Green and Sustainable Building in Historic Old Town San Diego
Passive solar design, green and sustainable building are not new inventions. Who would have thought that we would be returning to the house design principles of more than a century and a half ago?
I was in San Diego recently and visited the part of town they call Old Town San Diego. I don’t think the buildings are the actual original structures, but they are reproductions that are authentic to the mid 1800’s. One house La Casa de Estudillo, is built in the Spanish Colonial style of the early California settlers. You can see from the photographs that it is built in a “U” shape with a covered veranda wrapping the inside of the “U”. In the center is an outdoor space that is planted and has a water feature in the center.
This is passive solar design at its essence. The climate is dry and the sun is harsh. So what did the builders do? They shaped the building so as to create a protected courtyard. The hot sun is kept from streaming into the windows and the thick adobe walls don’t heat up in the sun because they are shaded by the veranda roof. This prevents them from radiating heat into the living spaces. In fact, the high-mass adobe walls will hold the cooler nighttime temperatures, providing a measure of cooling that requires no electricity. After all, they did not have that luxury.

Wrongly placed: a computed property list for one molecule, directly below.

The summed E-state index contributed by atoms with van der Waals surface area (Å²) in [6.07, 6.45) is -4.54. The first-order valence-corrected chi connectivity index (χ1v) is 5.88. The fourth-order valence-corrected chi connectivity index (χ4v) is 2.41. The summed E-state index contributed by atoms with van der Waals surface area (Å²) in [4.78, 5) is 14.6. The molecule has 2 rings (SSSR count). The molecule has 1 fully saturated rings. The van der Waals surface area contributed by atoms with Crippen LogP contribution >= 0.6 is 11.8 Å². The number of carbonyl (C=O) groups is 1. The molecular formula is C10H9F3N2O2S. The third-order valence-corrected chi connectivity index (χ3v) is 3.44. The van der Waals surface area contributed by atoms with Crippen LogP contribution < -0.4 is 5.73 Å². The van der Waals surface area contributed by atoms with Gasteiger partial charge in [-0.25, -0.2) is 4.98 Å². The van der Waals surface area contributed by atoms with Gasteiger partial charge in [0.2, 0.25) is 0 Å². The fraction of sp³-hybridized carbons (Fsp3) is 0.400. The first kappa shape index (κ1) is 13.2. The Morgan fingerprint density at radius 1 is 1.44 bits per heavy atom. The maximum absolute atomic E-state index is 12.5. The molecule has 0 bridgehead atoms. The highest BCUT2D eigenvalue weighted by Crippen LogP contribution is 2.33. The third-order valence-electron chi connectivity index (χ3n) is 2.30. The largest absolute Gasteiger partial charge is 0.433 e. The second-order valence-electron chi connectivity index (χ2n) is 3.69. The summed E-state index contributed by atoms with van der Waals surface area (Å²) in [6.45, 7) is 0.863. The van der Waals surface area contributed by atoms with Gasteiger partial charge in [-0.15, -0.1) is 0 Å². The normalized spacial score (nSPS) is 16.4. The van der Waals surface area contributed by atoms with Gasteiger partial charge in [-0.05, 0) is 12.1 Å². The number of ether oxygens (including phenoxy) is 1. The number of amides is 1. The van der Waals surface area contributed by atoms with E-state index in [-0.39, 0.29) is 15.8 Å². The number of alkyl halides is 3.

The air that moves beneath the veranda roof is cooler than the air of the sun-drenched desert, so any air that enters the room is also cooler. The shape the building and the use of the veranda as a corridor between rooms means that every room will have openings on two sides so that even the smallest breeze will ventilate the room.
The courtyard is protected from the desert climate making it easier to grow plants that would not survive the desert. But beyond the practical benefits, the courtyard adds to the sense of security. And isn’t this the emotional definition of “home?” It’s our safe haven.
It’s these simple principles that we should be incorporating into our “modern” designs to reduce our demands for energy. The pleasant by-product of designing in this manner is that the spaces become more inviting and comfortable for people. Rooms with daylight on two walls are wonderful. Transition spaces, such as verandas, improve the quality of the spatial experience. Smooth transitions from outside to inside soothe our souls.
And what’s more sustainable than adobe clay, sun-baked clay tiles for the room, and timber cut from the immediate area. Trees, when managed properly, are a very renewable resource.
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